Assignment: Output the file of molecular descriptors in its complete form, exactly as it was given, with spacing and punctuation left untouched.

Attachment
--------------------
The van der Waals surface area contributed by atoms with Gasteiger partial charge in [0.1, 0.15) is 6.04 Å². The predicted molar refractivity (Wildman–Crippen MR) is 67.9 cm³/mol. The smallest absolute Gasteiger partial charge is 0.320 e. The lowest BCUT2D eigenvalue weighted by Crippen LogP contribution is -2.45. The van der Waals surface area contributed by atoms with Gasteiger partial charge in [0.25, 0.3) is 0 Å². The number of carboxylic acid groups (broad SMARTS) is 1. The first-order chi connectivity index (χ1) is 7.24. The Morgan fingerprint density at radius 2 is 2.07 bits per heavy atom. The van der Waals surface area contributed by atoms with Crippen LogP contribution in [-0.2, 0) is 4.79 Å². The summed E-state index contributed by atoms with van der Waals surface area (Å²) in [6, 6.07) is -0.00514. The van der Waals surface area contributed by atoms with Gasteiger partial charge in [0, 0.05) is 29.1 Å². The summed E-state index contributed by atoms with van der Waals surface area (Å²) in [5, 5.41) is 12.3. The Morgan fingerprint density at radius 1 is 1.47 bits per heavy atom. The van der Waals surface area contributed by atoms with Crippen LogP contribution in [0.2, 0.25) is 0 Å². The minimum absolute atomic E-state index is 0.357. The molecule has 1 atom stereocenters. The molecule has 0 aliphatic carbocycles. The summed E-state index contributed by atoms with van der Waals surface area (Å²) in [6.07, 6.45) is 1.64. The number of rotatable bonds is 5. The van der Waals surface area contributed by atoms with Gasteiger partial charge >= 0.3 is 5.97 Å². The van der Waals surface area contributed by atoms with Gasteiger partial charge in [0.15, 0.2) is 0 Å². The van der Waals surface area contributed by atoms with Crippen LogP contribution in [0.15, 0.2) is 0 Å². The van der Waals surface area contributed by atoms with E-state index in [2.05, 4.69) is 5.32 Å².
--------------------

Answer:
The van der Waals surface area contributed by atoms with Gasteiger partial charge in [0.1, 0.15) is 6.04 Å². The predicted molar refractivity (Wildman–Crippen MR) is 67.9 cm³/mol. The smallest absolute Gasteiger partial charge is 0.320 e. The lowest BCUT2D eigenvalue weighted by Crippen LogP contribution is -2.45. The van der Waals surface area contributed by atoms with Gasteiger partial charge in [0.25, 0.3) is 0 Å². The number of carboxylic acid groups (broad SMARTS) is 1. The first-order chi connectivity index (χ1) is 7.24. The Morgan fingerprint density at radius 2 is 2.07 bits per heavy atom. The van der Waals surface area contributed by atoms with Crippen LogP contribution in [-0.2, 0) is 4.79 Å². The summed E-state index contributed by atoms with van der Waals surface area (Å²) in [6, 6.07) is -0.00514. The van der Waals surface area contributed by atoms with Gasteiger partial charge in [0, 0.05) is 29.1 Å². The summed E-state index contributed by atoms with van der Waals surface area (Å²) in [5, 5.41) is 12.3. The Morgan fingerprint density at radius 1 is 1.47 bits per heavy atom. The van der Waals surface area contributed by atoms with Crippen LogP contribution in [0.2, 0.25) is 0 Å². The minimum absolute atomic E-state index is 0.357. The molecule has 1 atom stereocenters. The molecule has 0 aliphatic carbocycles. The summed E-state index contributed by atoms with van der Waals surface area (Å²) in [6.07, 6.45) is 1.64. The number of rotatable bonds is 5. The van der Waals surface area contributed by atoms with Gasteiger partial charge >= 0.3 is 5.97 Å². The van der Waals surface area contributed by atoms with Gasteiger partial charge in [0.15, 0.2) is 0 Å². The van der Waals surface area contributed by atoms with Crippen LogP contribution in [0.15, 0.2) is 0 Å². The van der Waals surface area contributed by atoms with E-state index in [2.05, 4.69) is 5.32 Å².